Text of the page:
Forskningsartikler - Nasjonal kompetansetjeneste for aldring og helse

Nature Communications, 2021

Common variants in Alzheimer’s disease and risk stratification by polygenic risk scores

Abstract

Abstract: Genetic discoveries of Alzheimer’s disease are the drivers of our understanding, and together with polygenetic risk stratification can contribute towards planning of feasible and efficient preventive and curative clinical trials. We first perform a large genetic association study by merging all available case-control datasets and by-proxy study results (discovery n = 409,435 and validation size n = 58,190). Here, we add six variants associated with Alzheimer’s disease risk (near APP, CHRNE, PRKD3/NDUFAF7, PLCG2 and two exonic variants in the SHARPIN gene). Assessment of the polygenic risk score and stratifying by APOE reveal a 4 to 5.5 years difference in median age at onset of Alzheimer’s disease patients in APOE ɛ4 carriers. Because of this study, the underlying mechanisms of APP can be studied to refine the amyloid cascade and the polygenic risk score provides a tool to select individuals at high risk of Alzheimer’s disease.

Forfattere

Itziar de Rojas […] Geir Selbæk […] Agustín Ruiz

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Journal of Cachexia, Sarcopenia and Muscle, 2021

Moderate-to-vigorous physical activity modifies the relationship between sedentary time and sarcopenia: the Tromsø Study 2015-2016

Abstract

Background: Sarcopenia is an age-related muscle disease primarily characterized by reductions in muscle strength that increases the risk of falls, fractures, cognitive impairment, and mortality. Exercise is currently preferred in prevention and treatment, but it is unknown how different habitual physical activity and sedentary behaviour patterns associate with sarcopenia status. The purpose of the present study was to compare associations of these patterns with probable sarcopenia in older adults.

Methods: In 3653 community-dwelling participants (51% women) aged 60–84 years from the seventh survey of the Tromsø Study, we assessed objective physical activity and sedentary behaviour collected over 8 days (ActiGraph wGT3X-BT Accelerometer), grip strength (Jamar+ Digital Dynamometer), five-repetition chair stands, and self-reported disease. We combined tertiles of sedentary (SED) time and moderate-to-vigorous physical activity (MVPA) to create nine different activity profiles (SEDHIGH, SEDMOD, and SEDLOW combined with MVPAHIGH, MVPAMOD, or MVPALOW). Multiple logistic regression models were used to examine how these profiles associated with probable sarcopenia, defined by low handgrip strength and/or slow chair stands time according to the revised European Working Group on Sarcopenia in Older People criteria.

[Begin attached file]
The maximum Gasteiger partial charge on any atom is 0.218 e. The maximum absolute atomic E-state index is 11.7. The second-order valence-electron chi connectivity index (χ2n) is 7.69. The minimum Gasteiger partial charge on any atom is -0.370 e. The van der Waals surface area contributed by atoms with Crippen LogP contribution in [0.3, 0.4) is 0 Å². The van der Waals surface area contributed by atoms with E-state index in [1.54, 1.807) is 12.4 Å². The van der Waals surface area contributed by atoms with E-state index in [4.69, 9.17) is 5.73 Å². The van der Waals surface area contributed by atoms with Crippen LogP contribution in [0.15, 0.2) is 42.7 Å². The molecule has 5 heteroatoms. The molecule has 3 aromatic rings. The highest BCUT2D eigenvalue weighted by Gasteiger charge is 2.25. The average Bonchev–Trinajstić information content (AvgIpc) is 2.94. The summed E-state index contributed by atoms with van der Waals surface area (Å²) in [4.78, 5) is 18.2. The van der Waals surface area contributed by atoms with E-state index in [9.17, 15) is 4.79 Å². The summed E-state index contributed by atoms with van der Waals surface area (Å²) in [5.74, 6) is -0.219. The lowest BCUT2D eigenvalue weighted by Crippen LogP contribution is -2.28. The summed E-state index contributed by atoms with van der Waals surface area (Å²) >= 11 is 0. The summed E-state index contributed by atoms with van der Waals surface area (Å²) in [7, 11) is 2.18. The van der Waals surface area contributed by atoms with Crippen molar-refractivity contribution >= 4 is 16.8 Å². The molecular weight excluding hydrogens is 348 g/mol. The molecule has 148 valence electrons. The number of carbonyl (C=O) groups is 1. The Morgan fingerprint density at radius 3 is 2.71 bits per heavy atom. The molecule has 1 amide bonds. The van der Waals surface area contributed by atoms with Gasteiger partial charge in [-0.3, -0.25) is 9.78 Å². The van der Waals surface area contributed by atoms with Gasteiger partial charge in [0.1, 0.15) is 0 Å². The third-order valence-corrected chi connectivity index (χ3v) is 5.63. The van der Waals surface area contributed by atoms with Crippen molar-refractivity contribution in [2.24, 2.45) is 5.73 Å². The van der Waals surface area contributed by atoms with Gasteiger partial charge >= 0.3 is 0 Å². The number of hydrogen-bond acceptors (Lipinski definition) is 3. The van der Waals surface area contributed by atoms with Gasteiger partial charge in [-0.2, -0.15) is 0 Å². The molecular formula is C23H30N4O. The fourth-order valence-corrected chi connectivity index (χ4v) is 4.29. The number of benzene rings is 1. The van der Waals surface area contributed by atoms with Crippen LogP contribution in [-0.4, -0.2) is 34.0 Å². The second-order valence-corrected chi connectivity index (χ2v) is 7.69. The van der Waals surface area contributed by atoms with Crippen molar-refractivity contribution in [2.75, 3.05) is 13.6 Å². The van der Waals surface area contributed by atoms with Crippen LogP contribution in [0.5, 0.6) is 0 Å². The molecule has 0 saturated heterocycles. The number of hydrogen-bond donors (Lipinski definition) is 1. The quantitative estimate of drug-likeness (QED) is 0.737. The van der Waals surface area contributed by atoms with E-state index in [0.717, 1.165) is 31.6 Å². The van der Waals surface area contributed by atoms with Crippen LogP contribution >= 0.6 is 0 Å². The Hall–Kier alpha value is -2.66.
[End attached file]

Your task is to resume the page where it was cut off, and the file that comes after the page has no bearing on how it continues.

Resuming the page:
Results: Probable sarcopenia was present in 227 (6.2%) participants. Men with probable sarcopenia had on average 35.3 min more SED time and 20 min less MVPA compared with participants without sarcopenia (P < 0.01 for all), while women with probable sarcopenia only had 18 min less MVPA (P < 0.001). Compared with the SEDHIGH–MVPALOW reference activity profile (714.2 min SED/day and 10.4 min MVPA/day), the SEDHIGH–MVPAMOD profile (697.1 min SED/day and 31.5 min MVPA/day) had significantly lower odds ratio (OR) for probable sarcopenia (OR 0.17, 95% confidence interval [CI] 0.08–0.35), while the SEDLOW–MVPALOW profile (482.9 min SED/day and 11.0 min MVPA/day) did not (OR 0.72, 95% CI 0.47–1.11). These findings were not influenced by age, sex, smoking, or self-reported diseases, and higher levels of MVPA did not further decrease ORs for probable sarcopenia.

Conclusions: Older adults who achieve moderate amounts of MVPA have reduced odds for probable sarcopenia, even when they have high sedentary time. Those with low sedentary time did not have reduced odds for probable sarcopenia when they also had low amounts of MVPA. These findings need confirmation in longitudinal studies but suggest that interventions for preventing sarcopenia should prioritize increasing MVPA over reducing sedentary behaviour.

Forfattere

Jonas Johansson, Bente Morseth, David Scott, Bjørn Heine Strand, Laila A Hopstock, Sameline Grimsgaard

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Dementia and Geriatric Cognitive Disorders, 2021

Sex Differences on Montreal Cognitive Assessment and Mini-Mental State Examination Scores and the Value of Self-Report of Memory Problems among Community Dwelling People 70 Years and above: The HUNT Study

Abstract